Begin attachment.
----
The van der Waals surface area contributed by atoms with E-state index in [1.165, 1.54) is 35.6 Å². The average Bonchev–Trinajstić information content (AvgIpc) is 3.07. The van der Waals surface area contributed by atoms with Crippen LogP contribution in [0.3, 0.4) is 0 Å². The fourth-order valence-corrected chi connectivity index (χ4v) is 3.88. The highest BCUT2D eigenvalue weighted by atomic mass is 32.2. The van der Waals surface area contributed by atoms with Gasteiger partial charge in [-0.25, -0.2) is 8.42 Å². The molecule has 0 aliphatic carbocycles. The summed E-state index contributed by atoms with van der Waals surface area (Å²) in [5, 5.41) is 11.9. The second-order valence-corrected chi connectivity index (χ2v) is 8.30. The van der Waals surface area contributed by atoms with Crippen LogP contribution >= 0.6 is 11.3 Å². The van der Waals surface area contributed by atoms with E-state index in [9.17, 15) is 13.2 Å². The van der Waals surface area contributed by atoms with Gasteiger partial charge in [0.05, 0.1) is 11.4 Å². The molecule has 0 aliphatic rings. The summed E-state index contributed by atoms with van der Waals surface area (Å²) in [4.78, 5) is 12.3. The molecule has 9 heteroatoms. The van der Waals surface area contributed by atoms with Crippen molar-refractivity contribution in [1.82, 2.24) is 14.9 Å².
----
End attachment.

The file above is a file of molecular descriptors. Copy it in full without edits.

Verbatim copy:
The van der Waals surface area contributed by atoms with E-state index in [1.165, 1.54) is 35.6 Å². The average Bonchev–Trinajstić information content (AvgIpc) is 3.07. The van der Waals surface area contributed by atoms with Crippen LogP contribution in [0.3, 0.4) is 0 Å². The fourth-order valence-corrected chi connectivity index (χ4v) is 3.88. The highest BCUT2D eigenvalue weighted by atomic mass is 32.2. The van der Waals surface area contributed by atoms with Gasteiger partial charge in [-0.25, -0.2) is 8.42 Å². The molecule has 0 aliphatic carbocycles. The summed E-state index contributed by atoms with van der Waals surface area (Å²) in [5, 5.41) is 11.9. The second-order valence-corrected chi connectivity index (χ2v) is 8.30. The van der Waals surface area contributed by atoms with Crippen LogP contribution >= 0.6 is 11.3 Å². The van der Waals surface area contributed by atoms with E-state index in [9.17, 15) is 13.2 Å². The van der Waals surface area contributed by atoms with Gasteiger partial charge in [0.05, 0.1) is 11.4 Å². The molecule has 0 aliphatic rings. The summed E-state index contributed by atoms with van der Waals surface area (Å²) in [4.78, 5) is 12.3. The molecule has 9 heteroatoms. The van der Waals surface area contributed by atoms with Crippen molar-refractivity contribution in [1.82, 2.24) is 14.9 Å².